Since you’re more of a character actor — like you said, your method is to be in a scene and then you’re out — is it hard to jump into something, get acclimated to it, and then leave? Are there certain personality traits you need to succeed as a character actor?

I feel like you need to be adaptable. I love doing it. I can get the tone of the show by watching one episode. Curb Your Enthusiasm and Larry Sanders are two of my favorite things I’ve done on television. On Curb I got to write every line I said. That was extremely liberating. Everything I said to [Larry David], I wrote.

And how did your relationship with Judd Apatow come about — you’ve been in quite a few of his movies: The 40-Year-Old Virgin, Knocked Up, Funny People.

He was a college freshman at USC and I was visiting L.A. at the time. We struck up a friendship and have remained friends all the way through. It was very fortuitous — he was actually the first guy I met in L.A. — what are the chances? It’s crazy. I had no idea he was going to be a movie mogul when I met that kid! Thank God I was nice to him.

Using music in your standup seems like a somewhat unusual choice, what was behind that decision?

I’ve always been attracted to comedians who incorporate music. I believe there’s also an inherent musical element to stand-up comedy when it comes to timing. Music and standup are like brother-sister, I think. There was a guy named Victor Borge who played the piano in his act. He was quite inspirational. There were also some comedians in New York when I started — for example a guy named Kelley Rogers who played the guitar. I thought of incorporating ukulele into my act and then eventually I moved to the piano.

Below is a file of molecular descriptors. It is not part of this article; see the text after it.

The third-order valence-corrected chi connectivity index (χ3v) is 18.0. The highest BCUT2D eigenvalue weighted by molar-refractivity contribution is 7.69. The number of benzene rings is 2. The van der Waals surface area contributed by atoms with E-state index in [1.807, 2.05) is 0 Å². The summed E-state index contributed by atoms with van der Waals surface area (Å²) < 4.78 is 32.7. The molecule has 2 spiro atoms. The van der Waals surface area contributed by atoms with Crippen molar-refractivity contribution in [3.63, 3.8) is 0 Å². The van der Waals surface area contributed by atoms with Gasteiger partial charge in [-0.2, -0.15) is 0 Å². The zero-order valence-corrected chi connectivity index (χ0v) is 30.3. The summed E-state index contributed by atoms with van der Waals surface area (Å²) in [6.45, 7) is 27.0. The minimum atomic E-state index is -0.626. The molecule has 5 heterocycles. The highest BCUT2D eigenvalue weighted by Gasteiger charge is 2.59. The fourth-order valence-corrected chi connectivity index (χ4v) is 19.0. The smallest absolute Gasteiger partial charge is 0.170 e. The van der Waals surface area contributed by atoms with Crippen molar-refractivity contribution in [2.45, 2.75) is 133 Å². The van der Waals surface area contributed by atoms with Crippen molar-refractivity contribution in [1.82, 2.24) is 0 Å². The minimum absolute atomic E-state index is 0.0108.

And how did the gig as Jimmy Fallon’s head monologue writer on Late Night come about?

We went out on tour and I helped him put together a new hour of stand-up. Jimmy was the opening act. He’s a ridiculously gifted comedian who has a large number of comedic skills, and after just a couple of months I said, “You should probably be closing these shows.” When he got the gig on Late Night, he wanted someone he trusted with his sensibility, so I did that for a year. I just found out a few days ago that I’ll be back on the Tonight Show on November 4th. I cannot wait; studio 6B is one of my favorite stages in the country. It’s a very historic room that I love being part of.

What was it like to be the head monologue writer? Did that take getting used to — did you need to approach it in a different way than regular stand-up?

It was a little different because late-night monologue jokes tend to be topical, and I don’t do that much topical material. But I do know when a joke has a good turn to it. We had a whole team of great writers — Anthony Jeselnik, Jon Rineman, Jeremy Bronson, Morgan Murphy. I wrote jokes for Jimmy, but primarily my job was to take those Jeselnik or Murphy jokes and put them in Jimmy’s voice, because I knew it so well.

What’s next for you, besides the film festival in November?

The Chronicles of Federman was just released — which is my debut comedy album in the form of a three-decade retrospective. It has archive recordings of me going all the way back to the ‘80s. So it’s not just my history but a look at the history of standup over the last 30 years as well. I go from clubs, to TV, to alternative rooms, and even theaters. It spans 1984 to 2015. It’s just a creative way of putting my stuff out there.